BBC Billboards Set on Fire to Save the Planet

The BBC Just Set Its Own Billboards on Fire to Save the Planet

Sir David Attenborough’s ‘A Perfect Planet’ gets a most-creative ad campaign.

The BBC just set one of its own billboards on fire. Well, sort of. It’s a stunt intended to help promote “A Perfect Planet,” the recent BBC David Attenborough series. The show delivers stark warnings about climate change. This message is Attenborough’s calling card. The 94-year-old naturalist has become one of the most outspoken advocates for climate action.

Last November, BBC Creative’s team launched a billboard campaign to promote the series. Many of the billboards featured animals that appear in the series. But the campaign was two-pronged. At the end of the series, BBC hijacked those same billboards with graphics that made it appear like each of the billboards had been ripped open to reveal something else. They revealed a planet in peril.

“We tried lots of different fish and various shots of bears,” team member Michael Tsim told the Drum. “And we experimented working with designers to get the matching right. The fish had to match the bottle, and the monkey’s tree had to fir with the burning forest, to make the most impactful. So it took some time to get the right framing for all the different formats.”

The billboards show a possible future for the planet. One rips open to a forest fire aimed at highlighting the urgent need for climate action. Another shows a grim-looking ocean, with plastic bottles swimming instead of fish. Another turns the wrinkled skin of an elephant into dry, drought-stricken land. The campaign also included a do-over of the original trailer. It looks eerily off-balance, intended to make the viewers uncomfortable. The trailers appear below in the order they were released.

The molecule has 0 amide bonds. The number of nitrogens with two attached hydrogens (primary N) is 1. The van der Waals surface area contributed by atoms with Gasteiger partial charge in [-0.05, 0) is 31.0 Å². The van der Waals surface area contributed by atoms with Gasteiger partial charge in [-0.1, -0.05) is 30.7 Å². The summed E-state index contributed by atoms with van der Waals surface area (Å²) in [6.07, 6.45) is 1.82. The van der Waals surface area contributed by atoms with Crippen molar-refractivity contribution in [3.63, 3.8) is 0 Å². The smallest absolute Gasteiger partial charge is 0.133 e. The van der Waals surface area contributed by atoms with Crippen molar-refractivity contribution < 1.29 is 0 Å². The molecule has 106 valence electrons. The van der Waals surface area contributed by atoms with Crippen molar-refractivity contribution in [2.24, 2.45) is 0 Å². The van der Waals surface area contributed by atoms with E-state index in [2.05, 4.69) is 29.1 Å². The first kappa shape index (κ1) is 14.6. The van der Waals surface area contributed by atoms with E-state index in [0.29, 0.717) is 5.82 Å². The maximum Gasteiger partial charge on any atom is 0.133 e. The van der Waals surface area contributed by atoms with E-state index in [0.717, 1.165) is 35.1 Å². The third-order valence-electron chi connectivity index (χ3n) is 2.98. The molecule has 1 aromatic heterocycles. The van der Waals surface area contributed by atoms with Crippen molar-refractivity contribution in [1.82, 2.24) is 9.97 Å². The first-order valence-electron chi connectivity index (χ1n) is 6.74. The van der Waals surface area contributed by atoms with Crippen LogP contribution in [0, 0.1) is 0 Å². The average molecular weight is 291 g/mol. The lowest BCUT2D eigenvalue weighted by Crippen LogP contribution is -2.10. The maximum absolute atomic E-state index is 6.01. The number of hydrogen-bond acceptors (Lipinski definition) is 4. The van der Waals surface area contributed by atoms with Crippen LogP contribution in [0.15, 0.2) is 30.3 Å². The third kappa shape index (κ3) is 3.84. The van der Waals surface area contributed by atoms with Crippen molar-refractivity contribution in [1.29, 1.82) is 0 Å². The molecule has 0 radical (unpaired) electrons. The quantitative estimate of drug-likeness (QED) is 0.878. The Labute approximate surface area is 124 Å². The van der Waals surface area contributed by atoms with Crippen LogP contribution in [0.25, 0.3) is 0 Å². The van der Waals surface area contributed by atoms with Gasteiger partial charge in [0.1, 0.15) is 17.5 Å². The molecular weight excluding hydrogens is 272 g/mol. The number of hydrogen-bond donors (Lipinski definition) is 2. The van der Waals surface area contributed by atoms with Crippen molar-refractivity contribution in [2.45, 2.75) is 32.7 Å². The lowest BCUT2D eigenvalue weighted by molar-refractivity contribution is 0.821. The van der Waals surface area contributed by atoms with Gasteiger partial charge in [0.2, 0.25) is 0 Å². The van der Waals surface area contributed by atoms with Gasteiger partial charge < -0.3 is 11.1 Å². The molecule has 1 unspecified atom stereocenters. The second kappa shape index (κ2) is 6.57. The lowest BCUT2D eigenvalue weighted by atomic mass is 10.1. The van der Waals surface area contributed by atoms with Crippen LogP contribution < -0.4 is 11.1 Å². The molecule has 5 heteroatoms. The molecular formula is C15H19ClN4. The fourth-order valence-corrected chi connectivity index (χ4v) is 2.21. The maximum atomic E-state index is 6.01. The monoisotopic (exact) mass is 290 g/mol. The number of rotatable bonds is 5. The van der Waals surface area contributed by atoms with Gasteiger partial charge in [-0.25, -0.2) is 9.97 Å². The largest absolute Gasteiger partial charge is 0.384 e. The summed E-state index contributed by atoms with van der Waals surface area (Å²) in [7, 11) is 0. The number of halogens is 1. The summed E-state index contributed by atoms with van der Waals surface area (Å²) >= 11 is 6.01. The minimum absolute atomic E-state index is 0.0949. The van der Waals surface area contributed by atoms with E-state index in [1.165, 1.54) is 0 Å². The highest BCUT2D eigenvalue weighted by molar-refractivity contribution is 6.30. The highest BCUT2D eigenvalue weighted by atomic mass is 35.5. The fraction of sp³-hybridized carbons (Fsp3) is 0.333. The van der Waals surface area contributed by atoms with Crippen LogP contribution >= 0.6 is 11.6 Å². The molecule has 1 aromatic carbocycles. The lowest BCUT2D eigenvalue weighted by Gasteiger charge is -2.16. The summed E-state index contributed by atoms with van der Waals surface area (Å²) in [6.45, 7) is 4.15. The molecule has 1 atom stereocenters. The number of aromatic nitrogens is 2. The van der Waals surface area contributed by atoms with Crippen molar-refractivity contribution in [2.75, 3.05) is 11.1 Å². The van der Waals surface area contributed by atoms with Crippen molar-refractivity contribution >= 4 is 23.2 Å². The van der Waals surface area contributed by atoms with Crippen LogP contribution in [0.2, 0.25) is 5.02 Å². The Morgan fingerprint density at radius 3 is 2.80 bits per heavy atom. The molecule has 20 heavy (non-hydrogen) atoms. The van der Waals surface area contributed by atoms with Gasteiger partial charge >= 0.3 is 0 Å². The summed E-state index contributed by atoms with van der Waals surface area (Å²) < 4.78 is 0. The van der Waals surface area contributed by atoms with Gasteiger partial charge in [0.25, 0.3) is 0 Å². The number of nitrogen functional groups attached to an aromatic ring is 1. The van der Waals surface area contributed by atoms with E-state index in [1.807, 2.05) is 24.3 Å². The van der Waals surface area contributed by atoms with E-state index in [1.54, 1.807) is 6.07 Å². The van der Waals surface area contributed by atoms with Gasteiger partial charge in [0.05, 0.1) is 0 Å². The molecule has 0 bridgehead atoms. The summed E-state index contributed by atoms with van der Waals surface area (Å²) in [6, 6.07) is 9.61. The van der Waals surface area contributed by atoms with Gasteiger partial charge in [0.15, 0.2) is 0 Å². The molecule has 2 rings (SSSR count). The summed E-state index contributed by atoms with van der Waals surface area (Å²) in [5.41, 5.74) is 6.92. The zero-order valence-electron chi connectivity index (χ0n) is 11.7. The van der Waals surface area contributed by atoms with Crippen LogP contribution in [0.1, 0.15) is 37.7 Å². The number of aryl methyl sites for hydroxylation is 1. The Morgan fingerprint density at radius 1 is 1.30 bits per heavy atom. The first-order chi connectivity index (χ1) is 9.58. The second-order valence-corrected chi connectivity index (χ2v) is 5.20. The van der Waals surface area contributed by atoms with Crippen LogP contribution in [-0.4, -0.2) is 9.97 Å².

An Unknown Future

The stunt became another platform for the planet, by using all eco-friendly materials including non-toxic inks. All of the display panels and banner materials are recyclable.

“At the BBC, we’re in a unique place where we can influencer popular culture, using shock tactics to do that,” says James Cross, creative director at BBC Creative.

Attenborough’s series follows up to “A Life On Our Planet,” a special he calls witness statement. Sharing anecdotes from his nine decades on the planet, he shows how things have changed. Much of that for the worse.

The activist also took to Instagram recently to promote his programs. He’s since left the platform, but his team left it with a video clip, and a message of hope. “What happens next is up to us,” Attenborough said. “This might be a wrap for this account – we won’t be posting anything else, though the account will stay open for you to watch David’s messages – but we hope it’s a springboard for many others to build on and share the ways we might create a sustainable future.”

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